The Man with a Golden Formula

by JP Massar aka Mr.M


While there are many blackjack card counters who have won a fair bit of money from casinos, they have not really made a significant dent in the casinos' profits. In fact, precisely the opposite has happened. The popularization of card counting, since it was first developed by Ed Thorp in the early 60s, made blackjack a more popular game. And, over the years, more blackjack players at the tables has translated into more blackjack profits for the casinos.

But there may be one person who actually caused the casinos to lose more than $200 million in profits. Believe it or not, this person remains completely unknown to the general public. Let me tell you a little about him and the story behind his accomplishment.

The Challenge: Finding a Shuffle Tracking System that Works

Back in the earliest days of the MIT Blackjack team (circa 1980), the idea of being able to exploit the various shuffling procedures the casinos used was in the wind.

Referred to by most card counters then and now as shuffle tracking, the idea is pretty simple: locate a bunch of Aces and Tens (a 'packet') as the current shoe is being dealt and watch where they end up as the cards are shuffled for a new shoe; when those cards are about to come out as the newly shuffled shoe is dealt, start betting big.

But the MIT Blackjack Team had a problem. If you're in the middle of playing through one of these packets you've tracked, how do you estimate the true count so that you can bet and play appropriately? How do you take maximum advantage of your newfound knowledge?

Neil and the MIT Blackjack Team Find the Solution

This is a hard problem, and there was no obvious answer. But it intrigued a certain member of the MIT Blackjack Team. We'll call him Neil (which is not his real name because he prefers to remain anonymous). Neil was extremely good at math (even for an MIT student), and soon enough derived a mathematical formula that provided the solution: given information about the cards tracked in a packet and possibly the other cards they were shuffled into, the formula would calculate the appropriate true count as a player played through the packet. Neil called it 'The NRS formula', for 'Non Random Shuffle', and ever since the MIT Team has used the term 'NRS' to refer to everything involved with shuffle tracking.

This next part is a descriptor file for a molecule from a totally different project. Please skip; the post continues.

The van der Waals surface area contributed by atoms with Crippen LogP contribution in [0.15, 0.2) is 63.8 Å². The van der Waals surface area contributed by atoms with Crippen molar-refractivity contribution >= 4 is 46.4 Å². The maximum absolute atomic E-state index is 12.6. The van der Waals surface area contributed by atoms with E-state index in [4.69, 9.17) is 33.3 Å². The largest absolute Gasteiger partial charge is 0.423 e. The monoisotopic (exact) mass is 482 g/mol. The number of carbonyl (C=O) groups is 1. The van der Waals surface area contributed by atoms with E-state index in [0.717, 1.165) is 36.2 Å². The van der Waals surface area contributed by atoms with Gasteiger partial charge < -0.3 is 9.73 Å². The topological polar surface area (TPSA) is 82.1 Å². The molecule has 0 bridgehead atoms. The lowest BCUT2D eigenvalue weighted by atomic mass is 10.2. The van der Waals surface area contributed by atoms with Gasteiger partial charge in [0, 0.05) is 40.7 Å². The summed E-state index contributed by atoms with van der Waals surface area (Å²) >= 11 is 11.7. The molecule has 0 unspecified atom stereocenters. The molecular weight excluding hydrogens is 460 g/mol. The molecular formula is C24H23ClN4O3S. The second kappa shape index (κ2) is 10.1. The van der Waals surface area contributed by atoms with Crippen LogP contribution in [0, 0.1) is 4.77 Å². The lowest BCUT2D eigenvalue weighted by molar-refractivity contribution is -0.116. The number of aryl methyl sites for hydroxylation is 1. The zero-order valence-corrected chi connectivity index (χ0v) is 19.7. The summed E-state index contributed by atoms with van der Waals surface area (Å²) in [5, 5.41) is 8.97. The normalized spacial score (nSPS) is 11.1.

It turned out that while the formula itself was complicated, it was relatively easy to use; for any given shuffle pattern the NRS formula would reduce to something that a trained card counter could employ with sufficient practice. Bingo! (Or should I say Snapper!?)

The MIT Blackjack team soon adopted this new technology, and for a time the casinos (especially those in Atlantic City, where we mostly played) didn't know what hit them. We would sit for hours and hours at the same table 'doing the NRS' on shoe after shoe, using betting patterns that defied any rational explanation in terms of standard card-counting techniques. It was a lot more fun than darting in and out of casinos trying to lose the pursuing card-counter catchers in Atlantic City. Or staying a step ahead of the 300-lb. guards who were trying to grab you in Las Vegas so you could be read the trespass act or worse!

The Blackjack Casinos Fight Back

But this essay is not so much about our (temporary) success using NRS; rather it is about the casinos' faux victory. Because eventually the casinos did figure it out -- one of their more talented supervisors had an 'aha' moment after watching team members play for hour after hour: "Yup, these guys were tracking cards through the shuffle and betting accordingly." How did we know they found out? The most obvious reason was that over a period of months, one by one, the casinos changed their shuffle procedures. And they started stopping us from playing again. And eventually one of their supervisors actually told us he had figured it out!

From a straightforward, very quick shuffle, the casinos went to intricate and time-consuming shuffles. They invented double and triple shuffle passes, flips, insertions and other moves designed to make it virtually impossible to track packets of cards through a shuffle. And they implemented these procedures for every shoe they dealt, at every table, 24 hours a day, 365 days a year, and as far as I know they are still doing it (where there are still shoes that are hand-shuffled).

And the Casinos Pay for Their "Victory"

Now let's make some kind of rough estimate as to how much the casinos lost by doing this. Assume 1000 BJ tables with shoes worldwide, each making $100/hr. Assume 3 shoes per hour, or 20 minutes per shoe. Further assume these additional shuffle procedures take an extra 30 seconds per shuffle. That's 1.5 minutes per hour of extra down time, or a reduction of about 2.5% in dealing time per table, or about $2.50 lost per table per hour.

Now let's multiply that out over a ten year period: 1000 tables x 24 hours x 365 days x 10 years x $2.50 = $219,000,000.

Hey Neil! That's more than $200 million dollars the gambling public is indebted to you for saving them, and that the casinos' would rather have had in their coffers. And you're also responsible for thousands of dealers shuffling interminably while bored patrons who haven't a clue as to why look on.

Here's to Neil, this shoe's for you!

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